Finnish tradition endures at annual Laskiainen festival in northern Minnesota

Laskiainen, a traditional Finnish festival
Laskiainen, a traditional Finnish festival held at Loon Lake Community Center near Palo, Minn., features two iced slides down a hill and onto frozen Loon Lake. This image shows the slides during the 2012 festival.
Andrew Krueger | MPR News 2012

Crowds are lining up this weekend to take their turn sliding down a pair of icy tracks onto a northern Minnesota lake.

It's the 83rd annual Laskiainen festival held at Loon Lake in Palo, about 40 miles north of Duluth. It was started by Finnish immigrants in the 1930s based off traditions from their homeland.

"Laskiainen, literally translated, means sliding downhill — and you can go with sleds; the kids used to go down on their skates," said Vivian Williams, a coordinator and longtime volunteer for the event. "Custom has it that the young maiden who reaches the slide earliest in the morning of Laskiainen day and makes the longest slide, will get a good yield of tall flax from which to make linen for her hope chest."

Nowadays the festival is less about farming, and more of a reunion for the local community. Williams said the event draws a crowd from around the Iron Range and from as far as the Twin Cities, Wisconsin, Michigan's Upper Peninsula, even Canada.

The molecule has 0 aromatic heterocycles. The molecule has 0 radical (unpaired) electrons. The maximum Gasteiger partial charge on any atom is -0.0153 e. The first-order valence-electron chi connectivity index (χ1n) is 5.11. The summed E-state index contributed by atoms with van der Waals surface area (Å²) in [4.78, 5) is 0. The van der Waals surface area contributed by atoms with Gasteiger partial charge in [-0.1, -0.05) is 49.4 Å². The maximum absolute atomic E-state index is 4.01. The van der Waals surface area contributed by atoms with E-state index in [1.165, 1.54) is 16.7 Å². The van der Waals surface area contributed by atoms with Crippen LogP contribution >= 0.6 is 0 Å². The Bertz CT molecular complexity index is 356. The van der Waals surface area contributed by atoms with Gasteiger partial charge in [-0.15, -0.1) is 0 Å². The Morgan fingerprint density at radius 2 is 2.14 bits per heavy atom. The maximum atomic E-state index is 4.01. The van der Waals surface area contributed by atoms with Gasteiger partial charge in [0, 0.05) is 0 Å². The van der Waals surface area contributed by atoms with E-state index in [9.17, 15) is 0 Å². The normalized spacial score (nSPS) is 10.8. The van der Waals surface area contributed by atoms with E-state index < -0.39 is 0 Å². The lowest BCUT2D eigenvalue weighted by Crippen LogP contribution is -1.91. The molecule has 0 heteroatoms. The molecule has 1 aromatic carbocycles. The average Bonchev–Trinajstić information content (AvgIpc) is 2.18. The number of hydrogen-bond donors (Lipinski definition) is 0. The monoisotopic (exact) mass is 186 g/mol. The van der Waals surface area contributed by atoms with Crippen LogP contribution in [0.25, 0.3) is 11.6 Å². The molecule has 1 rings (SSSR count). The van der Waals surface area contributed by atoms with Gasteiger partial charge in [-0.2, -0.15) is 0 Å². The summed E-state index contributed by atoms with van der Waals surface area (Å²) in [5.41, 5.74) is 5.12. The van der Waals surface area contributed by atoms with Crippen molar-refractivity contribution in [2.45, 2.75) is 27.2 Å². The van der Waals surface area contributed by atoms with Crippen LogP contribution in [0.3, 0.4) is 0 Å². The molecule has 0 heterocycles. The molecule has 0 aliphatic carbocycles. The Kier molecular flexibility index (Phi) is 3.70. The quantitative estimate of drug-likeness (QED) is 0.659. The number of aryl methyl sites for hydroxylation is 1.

Video from the 2012 Laskiainen festival near Palo, Minn.
Video from the 2012 Laskiainen festival near Palo, Minn.

She said volunteers and a crew from the Town of White work to construct the slides each year, on a slope behind the Loon Lake Community Center that leads down to frozen Loon Lake.

"They come and build up so that the slides are even higher. They put up a big mound of snow back there. And of course, it's a high hill anyway," Williams said. "We make two slides, and they're iced, and you go as far as you can. And it's quite a ways back up the hill."

The Laskiainen tradition was brought to northern Minnesota by Finnish immigrants, and more-formal Laskiainen festivities started in St. Louis County in 1937. Initially there were 19 celebrations held in various rural communities, but the one in Palo is the only Laskiainen celebration to survive to the present day.

Williams said Palo's Laskiainen has endured because organizers have been open to new ideas while keeping the core traditions intact. The event also features traditional Finnish food, arts and crafts, music, dogsledding and sleigh rides.

Most of the activities are free. The sliding will continue all day Sunday.

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